Dungen4
Kemado Records
This band, the brainchild of multi-instrumentalist Gustav Ejstes, just continues to amaze me. Exposed to folk and ’60’s rock while a child in Sweden, Ejstes embraced hip-hop when he got older and started learning how to sample sounds for his music. But, while hunting for unique records to sample, he re-discovered the folk and obscure psychedelic rock he heard when he was younger. Thus, Dungen’s music originates from this pure circle of past and present and one could say Dungen is the spiritual link between 60’s psychedelia and hip-hop music. Take that, Peanut Butter Wolf. While the band’s first recordings show then as a fiery prog band, the ensemble has evolved over their four albums to embrace a more concise, less jammy sound which leans more and more on keyboards and less on the guitar. Take this album for example: no song here is over five minutes, which for most prog bands, especially Dungen, is saying something. The band has found ways of distilling their musical ideas down to the bare essence and putting them over concisely, confidently, and compellingly. So compellingly, that it doesn’t matter whether you can understand them or not when you listen to their music. It still connects on a very basic, visceral level few other acts manage to attain, not even those with the benefit of singing in a language listeners can understand. Dungen continues to break new ground with every release, making each of their albums eagerly awaited. With the fine performances captured here. I doubt the fervent anticipation of their work is going to subside anytime soon.

The Black KeysAttack and Release
Anti
Featuring songs written for an intended album the Black Keys were going to cut with Ike Turner if only Turner had lived long enough to record them, this new Dangermouse-produced Black Keys album sounds even more funky and powerful than any of their previous albums. It’s almost as if Turner was still presiding over the sessions, albeit as a spectral form only present in the band’s subconcious and, who knows, maybe in the studio as well, adding his own special unearthly stank to the proceedings from another realm. Either way, the Black Keys have reached a new pinnacle in their music. Driven, focused and hell-bent, the Akron, Ohio-based duo of singer/guitarist Dan Auerbach and drummer Patrick Carney manages to infuse these songs with enough grit and soul for ten albums by any other act happening to have the dubious distinction of having a release nestled somewhere at the top of what sadly represents R&B music these days. Though the band’s focus has shifted gradually from the bare-bones gut bucket of their early albums to a more broader, deeper sonic palette that shows their skills broadening and deepening as well, the groove has always been the thing to this band and that factor remains, though their songs show much more musical depth than before. Avant-garde guitarist Marc Ribot makes a cameo as well, and is simply icing on the cake for this modern day R&B feast. Great stuff.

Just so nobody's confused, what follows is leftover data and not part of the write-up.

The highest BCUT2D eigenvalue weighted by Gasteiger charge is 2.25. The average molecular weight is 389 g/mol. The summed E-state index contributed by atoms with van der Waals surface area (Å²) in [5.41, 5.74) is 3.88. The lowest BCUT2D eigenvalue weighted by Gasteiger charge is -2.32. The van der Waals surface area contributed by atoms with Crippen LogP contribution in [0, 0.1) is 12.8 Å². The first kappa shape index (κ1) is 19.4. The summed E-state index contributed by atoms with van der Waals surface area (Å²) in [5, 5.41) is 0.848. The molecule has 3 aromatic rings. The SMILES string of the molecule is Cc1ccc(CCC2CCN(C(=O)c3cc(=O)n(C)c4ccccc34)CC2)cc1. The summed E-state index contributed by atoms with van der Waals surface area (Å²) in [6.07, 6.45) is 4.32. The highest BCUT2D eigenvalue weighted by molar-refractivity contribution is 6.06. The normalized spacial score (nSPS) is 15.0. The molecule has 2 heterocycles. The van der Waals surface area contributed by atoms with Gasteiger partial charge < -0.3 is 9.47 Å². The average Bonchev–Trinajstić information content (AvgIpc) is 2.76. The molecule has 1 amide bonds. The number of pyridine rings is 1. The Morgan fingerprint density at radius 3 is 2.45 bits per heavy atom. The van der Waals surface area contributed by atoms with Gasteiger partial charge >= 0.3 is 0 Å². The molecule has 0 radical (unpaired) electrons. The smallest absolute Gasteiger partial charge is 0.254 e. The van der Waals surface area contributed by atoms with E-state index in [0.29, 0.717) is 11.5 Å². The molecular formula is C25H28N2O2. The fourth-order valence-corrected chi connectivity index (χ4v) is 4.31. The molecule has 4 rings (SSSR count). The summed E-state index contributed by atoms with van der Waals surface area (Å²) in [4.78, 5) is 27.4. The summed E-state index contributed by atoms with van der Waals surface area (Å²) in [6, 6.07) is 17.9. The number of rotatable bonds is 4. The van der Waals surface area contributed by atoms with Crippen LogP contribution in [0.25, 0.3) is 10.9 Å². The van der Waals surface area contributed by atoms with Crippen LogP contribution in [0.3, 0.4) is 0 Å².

Department of EaglesIn Ear Park
4 AD
This great CD is the ultimate college dorm project come to life, and probably the only one that is going to have a life that outlasts the usual celebratory hangover that usually follows graduation. The two main forces behind the group, Daniel Rossen and Fred Nicolaus, originally began to record their music as a fun project for only their friends to hear but the scope and craft of the music demanded a wider audience, which eventually rightly came running. Formerly known as Whitey On The Moon UK, the group reissued their early material after they changed their name and thus this CD is the first full-fledged album ever released by the band and what a carnival of sounds it is! Touchstones for those interested in such things include Van Dyke Parks, The Beach Boys/Brian Wilson and latter-day Beatles but these comparisons don’t do the intricately crafted orchestral pop proper justice. Featuring musical arrangements which can be both grandiose and pastoral at times, this song cycle was written by Rossen in tribute to his late father, and the music has a definite nostalgic feel to it, though the feeling of nostalgia seems to be just another color to Rossen and Co.’s extensive palette and should not deter anyone from listening to this album fearing some sort of genre exercise. This is brillaintly crafted modern music meant to convey a mood and feeling of times when music was lovingly created to convey pure emotion, not simply meant as background music for a party like much of today’s music. This band is going to be huge.